WASHINGTON — Pro-lifers were delighted when one of President George W. Bush's first orders of business was to reinstate the Mexico City policy two days after his inauguration.
“Taxpayer funds should not be used to pay for abortions or advocate or actively promote abortion, either here or abroad,” the Jan. 22, 2001, White House memorandum stated. The memo revived an executive order issued by President Ronald Reagan at the International Conference on Population in Mexico City in 1984, which was suspended throughout the eight-year Bill Clinton presidency.
However, two years into the new administration, insiders say, a pro-abortion cadre within the State Department and the U.S. Agency for International Development (USAID) continues to channel federal dollars to groups that support abortion, prostitution, homosexual sex and needle-sharing under the guise of “reproductive health.” Ironically, some of the pro-abortion cash is being paid out under “faith-based initiatives” and Bush's $15 billion to fight AIDS in Africa and the Caribbean.
The allegations come from Wash ington sources that support the executive order and want to ensure Bush's policy is implemented.
One, an unnamed Senate staffer, told C-Fam, the New York-based Catholic Family and Human Rights Institute, that State Department officials are counseling nongovernmental organizations on how to extend the lifeline to pro-abortion groups. By “coaching” activists “on how to circumvent” the Mexico City policy, the Senate staffer told C-Fam's March 7 Friday Fax newsletter, bureaucrats have made Bush's policy “an empty shell.”
A three-page background paper distributed by sources in the House of Representatives documented USAID's March 13 $50 million HIV-AIDS grant to “pro-abortion, pro-prostitution, pro-needle-exchange groups.”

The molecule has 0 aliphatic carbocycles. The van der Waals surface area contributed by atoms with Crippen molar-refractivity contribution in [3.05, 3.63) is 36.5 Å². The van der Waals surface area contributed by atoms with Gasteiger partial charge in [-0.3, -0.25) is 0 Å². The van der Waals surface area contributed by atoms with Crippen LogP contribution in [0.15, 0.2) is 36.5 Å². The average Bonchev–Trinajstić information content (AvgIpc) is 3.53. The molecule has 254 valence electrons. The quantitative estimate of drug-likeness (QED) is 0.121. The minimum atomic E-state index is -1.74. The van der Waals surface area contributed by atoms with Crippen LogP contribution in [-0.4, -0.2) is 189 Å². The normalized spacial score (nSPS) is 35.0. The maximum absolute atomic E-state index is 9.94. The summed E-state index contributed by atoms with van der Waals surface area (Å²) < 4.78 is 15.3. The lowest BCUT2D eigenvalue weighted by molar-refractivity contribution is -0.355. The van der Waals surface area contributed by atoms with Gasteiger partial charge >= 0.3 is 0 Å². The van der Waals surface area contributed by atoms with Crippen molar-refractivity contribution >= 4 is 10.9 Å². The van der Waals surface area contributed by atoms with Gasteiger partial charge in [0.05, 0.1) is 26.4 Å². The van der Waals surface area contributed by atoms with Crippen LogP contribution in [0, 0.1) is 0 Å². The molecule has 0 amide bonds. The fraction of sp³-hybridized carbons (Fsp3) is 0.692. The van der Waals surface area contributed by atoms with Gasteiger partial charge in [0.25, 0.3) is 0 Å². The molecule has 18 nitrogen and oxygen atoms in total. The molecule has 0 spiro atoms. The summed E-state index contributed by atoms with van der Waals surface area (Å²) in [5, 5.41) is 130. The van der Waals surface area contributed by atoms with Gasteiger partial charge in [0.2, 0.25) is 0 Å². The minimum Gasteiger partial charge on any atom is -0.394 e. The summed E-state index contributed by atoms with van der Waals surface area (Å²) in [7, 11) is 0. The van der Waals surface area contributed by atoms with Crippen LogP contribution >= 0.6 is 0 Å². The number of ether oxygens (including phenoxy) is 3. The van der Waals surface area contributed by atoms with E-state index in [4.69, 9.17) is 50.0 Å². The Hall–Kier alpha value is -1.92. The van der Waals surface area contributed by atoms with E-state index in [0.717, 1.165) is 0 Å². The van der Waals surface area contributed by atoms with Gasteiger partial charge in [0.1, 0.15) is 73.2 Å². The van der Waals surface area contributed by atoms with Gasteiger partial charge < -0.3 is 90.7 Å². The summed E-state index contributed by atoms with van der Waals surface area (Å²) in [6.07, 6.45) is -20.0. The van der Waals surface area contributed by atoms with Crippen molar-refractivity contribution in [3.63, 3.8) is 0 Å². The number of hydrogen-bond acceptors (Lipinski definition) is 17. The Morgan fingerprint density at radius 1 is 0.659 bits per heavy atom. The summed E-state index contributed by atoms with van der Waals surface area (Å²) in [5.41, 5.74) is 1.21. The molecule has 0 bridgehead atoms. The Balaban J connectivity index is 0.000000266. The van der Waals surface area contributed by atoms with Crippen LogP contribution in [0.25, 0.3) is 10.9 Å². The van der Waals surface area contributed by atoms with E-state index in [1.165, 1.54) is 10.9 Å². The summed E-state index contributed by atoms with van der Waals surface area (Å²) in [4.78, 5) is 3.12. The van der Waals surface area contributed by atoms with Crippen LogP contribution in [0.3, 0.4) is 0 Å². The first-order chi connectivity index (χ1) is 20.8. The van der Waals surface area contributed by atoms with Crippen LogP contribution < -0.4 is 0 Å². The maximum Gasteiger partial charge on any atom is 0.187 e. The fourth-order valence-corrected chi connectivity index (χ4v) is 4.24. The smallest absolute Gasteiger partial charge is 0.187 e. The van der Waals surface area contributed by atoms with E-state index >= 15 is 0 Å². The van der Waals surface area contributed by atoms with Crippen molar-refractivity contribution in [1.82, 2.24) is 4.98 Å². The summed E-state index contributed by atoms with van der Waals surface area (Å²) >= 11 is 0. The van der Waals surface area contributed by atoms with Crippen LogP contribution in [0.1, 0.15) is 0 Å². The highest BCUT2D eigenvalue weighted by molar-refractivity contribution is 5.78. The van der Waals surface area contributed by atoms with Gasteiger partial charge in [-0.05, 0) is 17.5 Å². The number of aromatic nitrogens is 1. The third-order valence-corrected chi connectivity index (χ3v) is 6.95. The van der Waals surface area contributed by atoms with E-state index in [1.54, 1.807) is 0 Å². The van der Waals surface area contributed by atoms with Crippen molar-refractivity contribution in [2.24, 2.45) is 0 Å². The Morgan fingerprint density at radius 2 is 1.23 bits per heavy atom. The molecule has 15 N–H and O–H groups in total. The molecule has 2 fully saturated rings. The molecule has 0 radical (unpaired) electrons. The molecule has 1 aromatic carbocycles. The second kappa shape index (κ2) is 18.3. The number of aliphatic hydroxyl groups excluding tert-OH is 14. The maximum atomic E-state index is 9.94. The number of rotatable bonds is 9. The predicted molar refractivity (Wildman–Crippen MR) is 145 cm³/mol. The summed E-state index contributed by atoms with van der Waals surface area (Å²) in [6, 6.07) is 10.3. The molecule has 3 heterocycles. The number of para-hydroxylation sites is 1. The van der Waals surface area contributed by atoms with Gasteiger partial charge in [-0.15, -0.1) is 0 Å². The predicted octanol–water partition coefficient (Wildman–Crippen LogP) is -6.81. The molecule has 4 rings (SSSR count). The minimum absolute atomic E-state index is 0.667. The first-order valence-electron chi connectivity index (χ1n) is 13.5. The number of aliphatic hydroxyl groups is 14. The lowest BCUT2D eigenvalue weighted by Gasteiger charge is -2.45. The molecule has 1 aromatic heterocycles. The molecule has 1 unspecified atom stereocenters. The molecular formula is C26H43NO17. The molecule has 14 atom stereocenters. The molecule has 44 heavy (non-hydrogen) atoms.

The money, according to USAID's press release, is for a “consortium of international development and faith-based organizations” headed by the aid organization Care, which includes the Johns Hopkins Bloomberg School of Public Health's Center for Communication Programs, Bri tain't International HIV/AIDS Alliance, the International Center for Research on Women and the World Council of Churches.
Many of these groups openly flout Bush policy. The British AIDS group opposes “marginalization of behaviors such as sex for money, sex between men and injecting drug use” and supports “distribution of safe needles and syringes,” according to its own Web site. The World Council of Churches supports “reproductive rights.”
Another recipient, the International Center for Research on Women, promotes abortion, although spokeswoman Carole Ma honey said it is “strictly a research organization.” One of its projects in India, however, is the “interaction between abortion and women's ability to exercise reproductive rights and choice,” according to center documents.
Press releases from these organizations quote Dr. Anne Peterson, assistant administrator for global health at USAID, saying, “We cannot win this war against AIDS without much broader partnerships with faith and community-based organizations,” a reference to the anti-Bush groups.